by Yael Coifman, Leisure Development Partners
The last two years have been a rollercoaster for the world. Many businesses have been in and out of lockdown and have had to suspend operations or severely limit capacity.
In addition to the challenges faced by the attractions industry, many retail developments and city centres also faced closures and restrictions. This added to their pre-COVID challenges, with the increase of online retail sales vs. bricks and mortar; the pandemic just exacerbated that challenge as more people opted to shop online. Retail developments were already starting to look at entertainment as another option to draw people in.
So, what does the future look like and what key issues should be considered in short-term and long-term planning?
Recently, Leisure Development Partners (LDP) conducted some research on behalf of MAPIC/LeisurUp. This looked at trends in consumer behaviour as well as case studies on revitalising city centres and malls using leisure and entertainment.
Part of this looked at changes resulting from COVID and the impact it might have on possible shoppers. The survey was developed by LDP and A Different View; the sample had all been shoppers in city centres, large towns and shopping centres/malls before COVID lockdowns began in 2020. The larger research paper is available here.
Key highlights from the survey feature within the white paper but much more detail was available.
The survey population was only in the UK. However, there are universal attributes that will affect all countries in Europe given the fact many are just now starting to open up (as opposed to the UK opening up in July of 2021).
Key findings on revitalising city centres
Here are some key lessons from the survey and consumer sentiment:
- Online shopping has increased significantly across all age groups and consumer profiles. Although the increase in online shopping was happening prior to COVID, the pandemic has significantly increased the pace. Even with shops opening up again, most consumers said they were still likely to continue with online shopping with a blend of in-person shopping as well. Those in the middle, with a blend of both are those that mall operators should target. They can try to attract them via entertainment and leisure options.
- It was interesting to note that concerns about COVID safety and social distancing increased amongst older age groups. Young adults, those 18 to 25 and those 36 to 45 were less likely to report concerns about heading out after the restriction lift.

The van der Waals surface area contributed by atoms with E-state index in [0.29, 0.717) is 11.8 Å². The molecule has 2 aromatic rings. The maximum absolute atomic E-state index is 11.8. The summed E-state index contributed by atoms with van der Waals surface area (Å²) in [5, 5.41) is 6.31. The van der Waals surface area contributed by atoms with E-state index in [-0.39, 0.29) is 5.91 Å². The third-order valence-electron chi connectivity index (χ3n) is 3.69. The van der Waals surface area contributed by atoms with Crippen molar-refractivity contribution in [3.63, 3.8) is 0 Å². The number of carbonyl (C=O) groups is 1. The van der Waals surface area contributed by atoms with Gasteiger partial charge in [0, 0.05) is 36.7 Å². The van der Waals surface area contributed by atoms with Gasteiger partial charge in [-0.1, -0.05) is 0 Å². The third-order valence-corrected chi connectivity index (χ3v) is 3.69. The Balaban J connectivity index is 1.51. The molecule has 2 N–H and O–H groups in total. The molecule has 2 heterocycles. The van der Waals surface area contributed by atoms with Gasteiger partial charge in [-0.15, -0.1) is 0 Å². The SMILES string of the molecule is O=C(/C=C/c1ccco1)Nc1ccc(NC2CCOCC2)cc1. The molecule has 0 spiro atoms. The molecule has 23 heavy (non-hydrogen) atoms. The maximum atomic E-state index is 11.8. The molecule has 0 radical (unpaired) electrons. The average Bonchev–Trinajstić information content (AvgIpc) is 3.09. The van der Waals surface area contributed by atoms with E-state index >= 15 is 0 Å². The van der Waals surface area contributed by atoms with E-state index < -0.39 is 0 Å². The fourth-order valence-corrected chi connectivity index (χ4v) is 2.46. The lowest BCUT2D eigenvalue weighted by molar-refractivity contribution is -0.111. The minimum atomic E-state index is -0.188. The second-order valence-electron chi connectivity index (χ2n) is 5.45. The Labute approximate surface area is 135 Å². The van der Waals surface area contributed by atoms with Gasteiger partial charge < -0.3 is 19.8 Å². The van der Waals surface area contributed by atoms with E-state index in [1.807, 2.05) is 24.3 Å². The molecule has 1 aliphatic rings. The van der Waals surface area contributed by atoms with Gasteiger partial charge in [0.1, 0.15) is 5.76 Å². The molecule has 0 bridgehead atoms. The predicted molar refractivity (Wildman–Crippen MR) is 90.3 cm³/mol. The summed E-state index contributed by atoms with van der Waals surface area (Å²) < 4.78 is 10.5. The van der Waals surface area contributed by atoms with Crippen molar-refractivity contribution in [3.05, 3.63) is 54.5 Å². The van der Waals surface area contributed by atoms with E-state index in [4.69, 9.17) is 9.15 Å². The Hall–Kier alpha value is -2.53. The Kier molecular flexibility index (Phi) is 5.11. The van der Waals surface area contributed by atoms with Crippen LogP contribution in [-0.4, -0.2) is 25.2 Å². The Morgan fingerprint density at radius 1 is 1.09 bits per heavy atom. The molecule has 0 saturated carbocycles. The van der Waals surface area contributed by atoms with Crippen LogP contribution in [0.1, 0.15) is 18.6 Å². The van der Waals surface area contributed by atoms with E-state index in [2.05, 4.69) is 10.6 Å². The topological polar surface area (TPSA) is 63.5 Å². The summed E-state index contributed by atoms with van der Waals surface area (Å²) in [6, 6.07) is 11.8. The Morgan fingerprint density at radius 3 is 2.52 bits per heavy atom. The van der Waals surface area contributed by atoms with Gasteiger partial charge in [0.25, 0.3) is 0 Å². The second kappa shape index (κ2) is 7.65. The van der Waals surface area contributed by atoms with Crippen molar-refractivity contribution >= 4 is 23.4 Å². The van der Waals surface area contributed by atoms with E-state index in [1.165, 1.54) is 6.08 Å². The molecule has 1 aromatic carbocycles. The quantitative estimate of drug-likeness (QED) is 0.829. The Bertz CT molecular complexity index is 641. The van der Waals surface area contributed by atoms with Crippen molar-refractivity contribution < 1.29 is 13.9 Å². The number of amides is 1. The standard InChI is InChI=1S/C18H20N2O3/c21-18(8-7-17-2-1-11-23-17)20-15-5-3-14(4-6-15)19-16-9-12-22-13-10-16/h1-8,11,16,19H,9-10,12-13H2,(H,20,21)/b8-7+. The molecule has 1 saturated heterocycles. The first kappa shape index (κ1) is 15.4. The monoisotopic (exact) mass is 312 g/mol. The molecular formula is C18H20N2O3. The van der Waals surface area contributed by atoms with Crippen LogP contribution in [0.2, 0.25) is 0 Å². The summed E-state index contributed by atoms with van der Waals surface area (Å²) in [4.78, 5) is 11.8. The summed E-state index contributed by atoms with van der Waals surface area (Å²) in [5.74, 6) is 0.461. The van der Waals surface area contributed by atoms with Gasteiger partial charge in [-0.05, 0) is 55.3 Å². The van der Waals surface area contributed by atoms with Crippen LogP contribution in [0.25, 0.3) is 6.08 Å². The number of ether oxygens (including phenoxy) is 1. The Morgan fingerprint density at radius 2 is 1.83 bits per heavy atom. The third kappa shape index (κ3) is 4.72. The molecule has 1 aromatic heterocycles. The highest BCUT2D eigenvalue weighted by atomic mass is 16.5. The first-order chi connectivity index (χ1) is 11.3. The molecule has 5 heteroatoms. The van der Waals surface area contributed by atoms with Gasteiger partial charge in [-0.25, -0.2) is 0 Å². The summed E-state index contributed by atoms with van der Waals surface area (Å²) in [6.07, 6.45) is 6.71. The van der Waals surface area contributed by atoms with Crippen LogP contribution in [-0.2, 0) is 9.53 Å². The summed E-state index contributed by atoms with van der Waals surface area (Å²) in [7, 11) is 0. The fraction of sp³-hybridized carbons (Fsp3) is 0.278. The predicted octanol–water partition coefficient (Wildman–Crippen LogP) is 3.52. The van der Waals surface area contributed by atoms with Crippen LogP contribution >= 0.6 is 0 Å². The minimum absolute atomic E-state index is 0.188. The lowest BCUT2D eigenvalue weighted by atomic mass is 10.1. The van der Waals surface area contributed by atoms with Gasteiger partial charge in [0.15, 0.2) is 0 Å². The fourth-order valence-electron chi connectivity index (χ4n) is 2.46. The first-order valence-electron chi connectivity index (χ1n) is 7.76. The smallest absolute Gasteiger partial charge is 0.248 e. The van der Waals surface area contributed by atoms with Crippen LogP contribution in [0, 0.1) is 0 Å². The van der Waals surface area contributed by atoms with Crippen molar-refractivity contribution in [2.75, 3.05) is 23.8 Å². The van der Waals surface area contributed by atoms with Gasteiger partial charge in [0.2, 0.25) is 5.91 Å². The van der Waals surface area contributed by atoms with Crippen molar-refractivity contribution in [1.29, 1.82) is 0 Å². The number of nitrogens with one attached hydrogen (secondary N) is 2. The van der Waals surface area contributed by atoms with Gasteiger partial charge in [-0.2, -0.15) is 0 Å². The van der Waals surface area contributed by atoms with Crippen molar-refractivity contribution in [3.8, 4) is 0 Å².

- A range of leisure activities for revitalising city centres (both free and charged) were tested with the survey population to see if they would incentivize people to return to city centres and shopping malls more frequently. Key standouts amongst paid attractions were FECs, crazy golf, aquaria and adult games-based venues (competitive socializing). Older respondents were less likely to find the paid attractions appealing and strong enough to drive visits. Meanwhile younger respondents were much more enthusiastic about the paid attractions and stated that they could drive additional visits as the key motivation.
- A range of ‘free’ leisure activities were also reviewed with strong positive reception for open air markets/craft fairs leading the group. Also popular were pop up events and live music to animate public spaces.
- Pop up shops and entertainment were also popular and seen as reasons to visit by the young adult group. This group also found the need for special spaces to sit and relax with friends as very important.
So, what does this all mean?
Malls and city centres should look at the mix of paid and free leisure activities and amenity services they provide. Animating the public space and offering space for social interaction will appeal strongly to the younger potential shoppers. It will also serve to drive repeat visits.
The key takeaway is that leisure has a very strong role to play in revitalising those city centres and malls hit hard by the global pandemic. Both permanent and pop-up attractions and entertainment can fill current underutilised space. These can act as differentiating factors in any development. They appeal to a range of different age cohorts and groups as anchors to bring people back.
Much more detail from the results of the survey is available here (load link to Future Cities report).
Coifman will be speaking at MAPIC/LeisurUp in December, where she will expand on some of these findings.